To “New Harpist”

    The reason I say that buying a Mid-East harp is a crapshoot is because
    over 90% of them have problems right out of the crate, and 75% of them
    have SERIOUS problems within the first 2 or 3 years of use.

    They do not hold up.

    Quality is extremely uneven.

    Even the “better” harps are still of low quality.

    For the same money or only very slightly more (in a couple of cases,
    actually less), you can buy a real harp from a reliable manufacturer
    who will give you a warranty and will fix any problems that might come

    unknown-user on #156294

    Could you tell us where you get your statistics from?

    Zen Sojourner on #156295

    About half a dozen in person, and I’ve had e-mails from probably a dozen more people who have owned these, all but one very negative.

    unknown-user on #156296

    Hi everybody,

    First of all I want to thank you all so much for contributing to an answer. My Meghan harp is arriving tomorrow, after a long month of waiting.

    Evangeline Williams on #156297

    I’ve played about 3-4 of these harps in the shops.

    mark-andersen on #156298

    I guess it would be safe to stick in my 2 cents here since I do have a lot of experience with
    these harps. I do a lot of harp repair and regulation for my students and many other
    students and harpists in the area. (upstate New York) A year ago one of our local music
    stores decided it would be a good thing to start offering these harps from Mid-East and so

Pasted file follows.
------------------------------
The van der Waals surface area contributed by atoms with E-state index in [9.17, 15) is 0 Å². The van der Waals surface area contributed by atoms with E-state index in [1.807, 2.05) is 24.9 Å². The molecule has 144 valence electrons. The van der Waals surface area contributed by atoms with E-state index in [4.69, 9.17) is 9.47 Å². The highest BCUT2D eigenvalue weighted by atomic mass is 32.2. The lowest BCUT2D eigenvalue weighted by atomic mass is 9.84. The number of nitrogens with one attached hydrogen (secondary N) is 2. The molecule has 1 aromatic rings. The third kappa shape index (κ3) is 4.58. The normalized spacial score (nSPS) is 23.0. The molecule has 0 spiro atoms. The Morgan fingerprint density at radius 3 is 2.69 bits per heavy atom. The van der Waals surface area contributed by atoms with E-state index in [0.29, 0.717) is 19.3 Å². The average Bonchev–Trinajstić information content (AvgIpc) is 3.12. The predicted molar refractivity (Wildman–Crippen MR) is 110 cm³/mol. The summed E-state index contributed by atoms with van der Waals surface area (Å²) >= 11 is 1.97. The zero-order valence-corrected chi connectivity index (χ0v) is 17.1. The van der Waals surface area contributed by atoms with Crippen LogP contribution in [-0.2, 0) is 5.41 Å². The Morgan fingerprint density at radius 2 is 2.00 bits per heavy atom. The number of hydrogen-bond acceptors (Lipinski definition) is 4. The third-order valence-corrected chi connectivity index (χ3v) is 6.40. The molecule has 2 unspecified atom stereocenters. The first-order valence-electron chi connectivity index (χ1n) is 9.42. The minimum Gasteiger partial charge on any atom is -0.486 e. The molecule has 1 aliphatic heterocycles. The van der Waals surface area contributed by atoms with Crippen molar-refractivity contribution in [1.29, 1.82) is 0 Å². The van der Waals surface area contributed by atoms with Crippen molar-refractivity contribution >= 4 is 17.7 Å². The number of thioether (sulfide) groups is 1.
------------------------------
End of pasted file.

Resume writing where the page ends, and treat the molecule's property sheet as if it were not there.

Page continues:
they bought 12 of them, all Meghans and Allysas, the two largest harps made and
    imported. They sold them at a very attractive price (far less than the retail suggested) and
    the unsuspecting customers have all eventually called me for “service” on these harps. So,
    with 12 of them under my belt I can easily say that: 1. They ALL have a far inferior sound
    which is very “thunky” compaired to

    unknown-user on #156299

    How’s it going with your harp? Have you got it yet? Any problems so far?
    -New Harpist

    And to Zen –
    My comment about gold-leaf pedal harps wasn’t directed at you, merely making a point. My apologies if you were offeneded.

    unknown-user on #156300

    Hi New Harpist,
    Thanks for inquiring. Sorry it took so long to respond. Yes I got the harp. At first I found it hard to tune. Well, you have to take into consideration that I had not much experience with tuning anyway…As soon as I was finished tuning I had to start over again. I’ve been trying to keep it tuned on a regular basis and now I can practice for lets say half an hour and come back once or twice without having to retune. In other words the harp seems to be stabilizing. That’s great.
    I find the bass cords extending too much, which means that if I play too hard it will buzz. Also, I do have a problem with the levers. If I read the music correctly and try to change the pitch it will sound terrible. Maybe a harp teacher will help. I still have to gather the courage to travel 5hours 1/2 on car and boat and cab with my harp to go see a harp teacher. So for now, I’m just working on getting rid of my rust (music reading, little excercises, simple songs etc…). Any progress is like a real joy.
    Anyway, my thinking is: if I want a better harp, I’ve got to deserve it. Much an much practice to do, but maybe some day?…..Also, this harp was given to me, so no harp would have been worse. Sylvie

    Zen Sojourner on #156301

    Well, Sylvie, all the problems you mention are typical of that manufacturer (unfortunately).